20 Words to Avoid for a Better Life After Divorce

There are words to avoid – those that exhaust, hurt, and undermine – and words to use liberally – those that invigorate, heal, and strengthen – after divorce.

words to avoid: Words hurt

Words matter. Many people say and think in an undisciplined manner without any regard for the words they are using. Certain words can have a tremendous impact on how others perceive us and how we feel about ourselves. There are words to avoid – those that exhaust, hurt, and undermine – and words to use liberally – those that invigorate, heal, and strengthen – after divorce.

Here is a List of 20 Words to Avoid that can be Extremely Debilitating to Yourself and Others.

You will want to avoid speaking or thinking the following words whenever possible.
  • Failure: No one (and nothing) is a failure. Failure is simply something that doesn’t work for its intended purpose. Thomas Edison said that he never failed, he just discovered ten thousand ways something didn’t work. What some people call failure is simply a step towards finding success.
  • Victim: No one is a victim. People who call themselves “victims” are not being responsible for their actions and blame what happens in their life on others. Every person has more power than that.
  • Can’t: Many people use the word “can’t” to excuse laziness or unwillingness. What they mean is, “I don’t want to.” People oftentimes do not achieve their potential because they take the easy way out, thinking they “can’t” do something.

One Kind Word Can Change Someone’s Entire Day

  • Would/Could/Should: These words indicate criticism, whether used about someone else or yourself. Everything happens exactly the way it is supposed to happen. Therefore, any second-guessing is a large waste of time and is unproductive.
  • If only: The words “if only’ express negative judgment and criticism. They also cause stress and suffering, largely because suffering is caused by wishing the past was different.
  • Try: Everyone remembers the famous words of Yoda, the Jedi Master, “Do or do not, there is No Try.” When we say we will try or we tried, we are not doing our best. It also assumes that you will not succeed. By eliminating the word try, you decide to either do something or not.
  • But: Remember that when we use the word “but,” it negates everything we say or write before that. The words “and” or “yet” are a much better choice in most circumstances.

“Words are our most inexhaustible source of magic” (J.K. Rowling)

  • Never: When we use the word never, we will regret it. The word “never” indicates prejudice against something, and we want to have an open mind and prepare for any eventuality. Life is what happens when we have something else planned (usually preceded by “never”). “Rarely” is a much better word.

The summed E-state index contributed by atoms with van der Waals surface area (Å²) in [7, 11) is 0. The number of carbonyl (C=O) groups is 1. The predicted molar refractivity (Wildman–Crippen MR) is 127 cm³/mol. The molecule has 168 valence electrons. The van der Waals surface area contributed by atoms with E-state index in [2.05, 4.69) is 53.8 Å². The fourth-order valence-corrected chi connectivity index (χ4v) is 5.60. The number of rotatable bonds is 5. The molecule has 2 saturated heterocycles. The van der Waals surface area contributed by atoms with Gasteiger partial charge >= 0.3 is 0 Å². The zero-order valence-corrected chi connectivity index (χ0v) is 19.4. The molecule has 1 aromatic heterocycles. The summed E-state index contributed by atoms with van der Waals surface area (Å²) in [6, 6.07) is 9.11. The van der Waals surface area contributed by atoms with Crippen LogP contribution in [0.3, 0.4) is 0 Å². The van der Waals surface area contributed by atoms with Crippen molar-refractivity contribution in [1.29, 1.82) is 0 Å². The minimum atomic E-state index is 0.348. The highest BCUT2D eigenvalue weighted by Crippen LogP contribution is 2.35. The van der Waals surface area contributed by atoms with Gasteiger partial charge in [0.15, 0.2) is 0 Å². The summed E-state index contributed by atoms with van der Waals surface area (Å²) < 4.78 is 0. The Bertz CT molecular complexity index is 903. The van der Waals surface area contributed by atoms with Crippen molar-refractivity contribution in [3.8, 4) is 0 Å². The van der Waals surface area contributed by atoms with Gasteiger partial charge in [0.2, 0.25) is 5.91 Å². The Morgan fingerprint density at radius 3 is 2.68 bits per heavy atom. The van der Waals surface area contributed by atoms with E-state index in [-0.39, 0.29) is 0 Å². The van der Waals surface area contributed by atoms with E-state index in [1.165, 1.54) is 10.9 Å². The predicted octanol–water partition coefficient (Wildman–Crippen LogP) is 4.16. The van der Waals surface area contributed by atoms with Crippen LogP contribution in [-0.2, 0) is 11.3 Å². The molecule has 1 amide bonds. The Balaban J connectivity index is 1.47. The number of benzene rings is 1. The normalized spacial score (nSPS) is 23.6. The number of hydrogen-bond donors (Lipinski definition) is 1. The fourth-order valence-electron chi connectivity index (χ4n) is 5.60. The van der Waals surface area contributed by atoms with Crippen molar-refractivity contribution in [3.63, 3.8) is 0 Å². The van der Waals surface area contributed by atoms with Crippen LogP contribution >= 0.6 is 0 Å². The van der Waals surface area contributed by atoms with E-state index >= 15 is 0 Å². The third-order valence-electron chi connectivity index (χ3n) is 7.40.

• Always: Just like “never,” by using the word “always”, we are setting ourselves up for being proven wrong. Only a few aspects of life can be described as always, such as sunrises in the east. “Usually” or “most of the time” are better options.
  • Stuff: Many people use this verb as a noun. It is imprecise and vague. You will usually have to specify what you are talking about anyway, so avoid its use whenever possible.
  • Nice: Nice is a vague term that is largely useless. It can be positive or negative.

“Better than a thousand hollow words is one word that brings peace.” (Buddha)

  • Fault: Fault is a word that fixes blame on us or others. When we say, “that is my fault,” we blame ourselves for something that may or may not have been in our control. Often, this is a word that telegraphs being a victim and should be avoided. 
  • So: This is a relatively meaningless word and is often used sarcastically.
  • Really: This is also a rather vague term that can signify ignorance or guesswork. What does it mean? I am “really” happy, sad, mad, etc. doesn’t describe your emotions and only shows you are a vague person.
  • Sorry: When we use this word to describe how we feel or apologize, it has a subliminal message that something is wrong with us. “Regret” or “apologies” are a more positive way of expressing your feelings without self-castration.

“It does not require many words to speak the truth.”   (Chief Joseph)

  • Loser: Loser is a word that has no place being used to refer to ourselves or others. We do not know what other people may be going through. And if we are talking about ourselves, we destroy our self-esteem and confidence.
  • Other Derogatory terms: Most people don’t realize that when they use derogatory terms in general, they describe how they feel about themselves. “Bitch,” “bastard,” racial epithets or other curse terms mirror how we feel about ourselves. Just don’t.
  • Simply: Nothing is simple. The use of this word is generally overgeneralization and patronizing.
  • Right/Wrong: More wars have been fought over these two words than any others. If we can avoid using them, we will all be much happier.
I can think of other words to avoid, but these are some I work with every day. Good luck with your speaking clearly and precisely.

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